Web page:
Can solar panels in space help provide power to the Earth?

Robin Mills

Where can we go that is even sunnier than the Middle East and North Africa? Not many places on Earth, perhaps, but in space the sun shines eternally, unobstructed by clouds or dust. So it is understandable that a desert kingdom might team up with a foggy island nation in an effort to harness this energy source.
Saudi Arabia’s NEOM project, the futuristic new smart city being built in the country’s northwestern corner, is investing in British company Space Solar.
The UK’s business secretary met the chairman of the Saudi Space Commission in January to discuss collaboration in the space technology sector. The US, Japan and China have also shown serious interest in generating solar power in space.
Ground-based solar photovoltaic power has taken tremendous strides forward in recent years, with the Middle East hosting the cheapest and largest systems in the world.
Along with wind turbines, solar has emerged as the favored workhorse for the new, low-carbon energy economy that is essential for efforts to avoid disastrous climate change.
But even in the best locations, solar power’s capacity factor — the ratio of annual output to the maximum instantaneous generation — is only about 20 percent. Naysayers are fond of reminding us that the sun does not always shine, as if this is a new discovery.
There are partial solutions to this: Daytime solar energy can be used to charge batteries or generate hydrogen for storage, for example, or different time zones and latitudes can be connected through high-voltage cables thousands of kilometers long. One consortium is planning such a link between Morocco and the UK.
But “green” hydrogen technology is nascent and relatively expensive, and batteries have limited capacity to see a country through a long, sunless winter. Not all countries have readily-available land.
Long-distance cables could be surprisingly cost-effective but they present political and security vulnerabilities.
The off-world concept calls for an enormous system of mirrors and solar panels in geosynchronous orbit around the Earth, where the sun is visible almost all of the time.
The electricity this generates is converted into high-frequency radio waves, little of which are absorbed by the atmosphere, and beamed to a ground station that converts them back into electricity. The array can be easily redirected so it can serve several, widely-spaced receivers, switching from one to another as night falls or demand increases.
A report funded by the British government found that space-based solar power was technically feasible and affordable. Its potential viability has rocketed as a result of two major recent developments: The dramatic fall in the cost of solar panels, to the point of being the cheapest terrestrial source of electricity, and the declining cost of space launches, facilitated by reusable systems such as SpaceX.
When I wrote about the topic in 2014, the cost of lifting material into orbit was about $10,000 per kilogram, and photovoltaic panels cost about $0.70 per watt.
Now, the cost of a SpaceX launch is just over $1,000 per kilogram, and PV panels come in at about $0.20 per watt.
By 2035, Space Solar hopes to have a full-scale, operational, 2 gigawatt system.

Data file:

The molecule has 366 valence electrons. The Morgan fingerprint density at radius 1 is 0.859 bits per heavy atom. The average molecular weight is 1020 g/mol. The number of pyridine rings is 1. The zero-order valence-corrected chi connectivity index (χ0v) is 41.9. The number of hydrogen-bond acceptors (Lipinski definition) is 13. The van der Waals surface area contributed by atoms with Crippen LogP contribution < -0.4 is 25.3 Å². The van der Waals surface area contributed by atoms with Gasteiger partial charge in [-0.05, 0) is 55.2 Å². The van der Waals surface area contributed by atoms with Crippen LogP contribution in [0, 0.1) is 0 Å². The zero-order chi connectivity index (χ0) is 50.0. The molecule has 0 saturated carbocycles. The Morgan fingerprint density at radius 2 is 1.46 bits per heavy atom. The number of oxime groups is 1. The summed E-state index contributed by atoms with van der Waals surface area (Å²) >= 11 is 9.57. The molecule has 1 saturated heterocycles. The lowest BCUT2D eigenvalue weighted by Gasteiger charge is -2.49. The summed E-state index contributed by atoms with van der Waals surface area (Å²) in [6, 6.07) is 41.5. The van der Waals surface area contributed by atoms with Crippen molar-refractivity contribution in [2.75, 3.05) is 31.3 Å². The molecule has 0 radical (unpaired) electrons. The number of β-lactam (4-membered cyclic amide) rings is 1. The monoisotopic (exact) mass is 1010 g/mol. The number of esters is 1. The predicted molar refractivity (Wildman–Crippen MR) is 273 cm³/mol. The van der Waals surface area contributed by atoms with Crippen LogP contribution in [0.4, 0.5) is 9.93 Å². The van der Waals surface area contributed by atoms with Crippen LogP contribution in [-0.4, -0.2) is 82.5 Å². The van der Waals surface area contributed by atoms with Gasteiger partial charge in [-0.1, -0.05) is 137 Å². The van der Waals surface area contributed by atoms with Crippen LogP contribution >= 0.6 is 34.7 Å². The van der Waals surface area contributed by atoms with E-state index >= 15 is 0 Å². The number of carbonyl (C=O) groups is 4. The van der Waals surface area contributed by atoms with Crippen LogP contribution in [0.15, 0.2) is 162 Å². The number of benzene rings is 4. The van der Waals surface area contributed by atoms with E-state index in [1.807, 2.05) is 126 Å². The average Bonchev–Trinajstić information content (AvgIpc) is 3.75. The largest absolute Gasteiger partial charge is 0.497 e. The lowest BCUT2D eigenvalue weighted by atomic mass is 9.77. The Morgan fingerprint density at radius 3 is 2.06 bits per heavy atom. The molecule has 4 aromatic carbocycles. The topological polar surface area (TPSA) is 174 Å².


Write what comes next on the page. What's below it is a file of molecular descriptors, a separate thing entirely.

For comparison, this is the same size as the Al-Dhafra solar plant under construction in Abu Dhabi that is set to be the world’s biggest and would generate about as much power as a large nuclear reactor.
The UK government report is more cautious and suggests 2040 as a start date. Based on conservative assumptions, it estimates an electricity cost of about 6 cents per kilowatt-hour.
This is significantly lower than new nuclear plants, hydrogen, or natural gas with carbon capture, which are the other main contenders for continuous, low-carbon electricity.
A development program designed to advance to the first operational system could cost about $20 billion and would probably need substantial government support in the early stages.
The basic components of the system are well-understood; the main technical challenge would seem to be mastering autonomous robotic assembly and maintenance in space.
The panels would need to be as lightweight as possible but modular, easy to assemble, robust and resilient to damage from micro-meteorites, and highly efficient. The launch rockets should use zero-carbon fuels.
It is not certain that space-based solar power can be made commercially viable. But it appears a rather easier prospect than other futuristic energy options, such as nuclear fusion.
It also seems a more practical candidate for the first large, cosmic industry than another popular idea, which is to mine asteroids for rare metals.
We might question why nations in the Middle East, which is set to be a leader in the deployment of terrestrial solar energy, should be looking to the skies as well.
But if other countries are going to launch such space-bound systems, it would be better to be on board.
Locations with plenty of open land close to the equator also make superior receiving sites. Ground-based solar, with its lower costs, could be a good complement to its orbital cousin.
The UAE has its own active space program, which has sent an orbiter to Mars, which entered orbit around the planet in February 2021, and a probe to the Moon, which should touch down in April.
The research and development required over the next two decades to make a space-based solar system a reality will have many technological spin-off benefits.
What was science fiction only a few years ago might soon help illuminate even the Earth’s sunniest regions.